Resolution Time

According to a recent survey, at the beginning of each New Year over 80% of Americans make resolutions in an effort to improve their lives. Most of those resolutions are in regards to relationships, health, and finances. Below are some resolutions to help you in those areas:

Get to Know Your Neighbors (Relationships)

This time of year we see a lot of visitors come to the valley. Unfortunately, that includes visiting criminals as well. You read that correctly, there are criminals who travel to locations where big events and large groups of tourists can be found. Not only are there people here for events; the population of our community increases a whopping 10%-15% this time of year when the winter residents return.

I’ve said it before, and it bears repeating, this time of year is the best time to reach out to your neighbors. Whether they are a snowbird or full-time resident, take a moment to wave and say hello to your neighbor. Getting to know those who live around you will make it easier to spot suspicious activity in your neighborhood.

Maintain Your Detectors (Health)

Three out of five home fire deaths resulted from fires in homes without working smoke detectors. Smoke detector failures usually result from missing, disconnected or dead batteries. A monitored smoke detector is typically hardwired to the alarm box and has continuous power. Whether battery-operated or hardwired, smoke detectors don’t last forever. The devices themselves should be replaced every 10 years.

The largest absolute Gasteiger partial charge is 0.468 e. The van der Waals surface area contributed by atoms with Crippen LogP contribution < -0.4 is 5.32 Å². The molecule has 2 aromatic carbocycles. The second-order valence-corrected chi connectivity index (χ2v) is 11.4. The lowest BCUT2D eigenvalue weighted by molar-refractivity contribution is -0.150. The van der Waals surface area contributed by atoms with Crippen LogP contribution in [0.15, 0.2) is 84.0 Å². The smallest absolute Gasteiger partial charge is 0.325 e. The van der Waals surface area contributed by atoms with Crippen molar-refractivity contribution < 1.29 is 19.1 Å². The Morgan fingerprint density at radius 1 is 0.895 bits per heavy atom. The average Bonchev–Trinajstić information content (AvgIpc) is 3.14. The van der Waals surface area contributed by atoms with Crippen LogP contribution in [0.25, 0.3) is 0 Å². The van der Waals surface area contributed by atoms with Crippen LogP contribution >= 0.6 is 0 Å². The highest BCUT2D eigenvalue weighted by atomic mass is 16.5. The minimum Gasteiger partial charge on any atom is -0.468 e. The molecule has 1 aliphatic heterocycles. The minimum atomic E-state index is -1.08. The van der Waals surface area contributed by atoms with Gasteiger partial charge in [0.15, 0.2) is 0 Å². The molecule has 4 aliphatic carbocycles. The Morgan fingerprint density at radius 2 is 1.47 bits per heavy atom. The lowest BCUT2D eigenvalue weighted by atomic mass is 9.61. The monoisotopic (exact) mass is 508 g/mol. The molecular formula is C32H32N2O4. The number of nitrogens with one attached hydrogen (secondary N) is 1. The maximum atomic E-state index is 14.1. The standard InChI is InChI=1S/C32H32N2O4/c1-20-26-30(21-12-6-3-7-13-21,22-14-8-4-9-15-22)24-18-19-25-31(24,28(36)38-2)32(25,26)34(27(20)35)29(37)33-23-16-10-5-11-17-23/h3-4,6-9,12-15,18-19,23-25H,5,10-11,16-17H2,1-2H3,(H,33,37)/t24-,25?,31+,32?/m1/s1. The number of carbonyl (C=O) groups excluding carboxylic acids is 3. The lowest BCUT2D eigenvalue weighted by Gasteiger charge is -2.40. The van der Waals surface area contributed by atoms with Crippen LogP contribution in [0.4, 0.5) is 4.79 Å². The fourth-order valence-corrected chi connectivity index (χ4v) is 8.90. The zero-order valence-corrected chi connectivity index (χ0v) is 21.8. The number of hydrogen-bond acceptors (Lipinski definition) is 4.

The same goes for Carbon Monoxide detectors. Carbon Monoxide is a byproduct of incomplete combustion. The gas can come from a stove, water heater, furnace, fireplace, etc. Because Carbon Monoxide is odorless and tasteless, it can poison you before you even know it’s there. A Carbon Monoxide detector can sound an audible alarm and send an alert to the monitoring station, possibly saving you or a loved one. If you have a fireplace or use natural gas in your home, having at least one Carbon Monoxide detector is a must

Tighten Online Security (Finances)

Even the cyber security industry’s top experts will tell you that if you are connected to the Internet it is virtually impossible to completely protect yourself from malicious activity. There are, however, a number of things you can do to reduce the likelihood of becoming one of the millions of victims this year.

It’s important to update computer and smart device applications. Each time that you receive an update notice from a software company or app provider, be sure to install the latest patches. These companies are working to not only fix bugs, but also to increase security.

It’s also imperative that you monitor your bank and charge card accounts. A lot of bogus charges hit during the holidays, so keep an eye on what is being charged and the amounts of each cashed check. Don’t just look for large charges either. Hackers often “ping” an account with tiny charges to check the viability of the account. So if you see purchases of 1 dollar or less, that could be a sign your information has been compromised.

Let’s all strive to make our lives and community safer in 2018.


911 – When there is a crime in progress or even when suspicious activity is going on. When you describe the situation to the operator, they will determine where (if anywhere else) the call needs to be routed.

CRIME STOP – Non-Emergency crime reporting or reporting after a crime has taken place. (602) 262-6151. You may also visit and click on the “Report It” tab. The first selection should be ”Citizen’s Online Police Reporting System”. Click on the link and follow the instructions.

SILENT WITNESS – When you have information regarding a felony or serious crime. You may even earn a reward if the information leads to an arrest or indictment. (480) 948-6377.

GRAFFITI HOTLINE – If you have information on a possible graffiti suspect. (602) 262-7327.

To promote better awareness, we will continue to provide our residents with tips on how to better protect themselves, their homes, and their families through this publication, e-blasts, and on

If you are interested in starting a Neighborhood Block Watch, please contact the Desert Ridge Community Association office at 480-551-4553.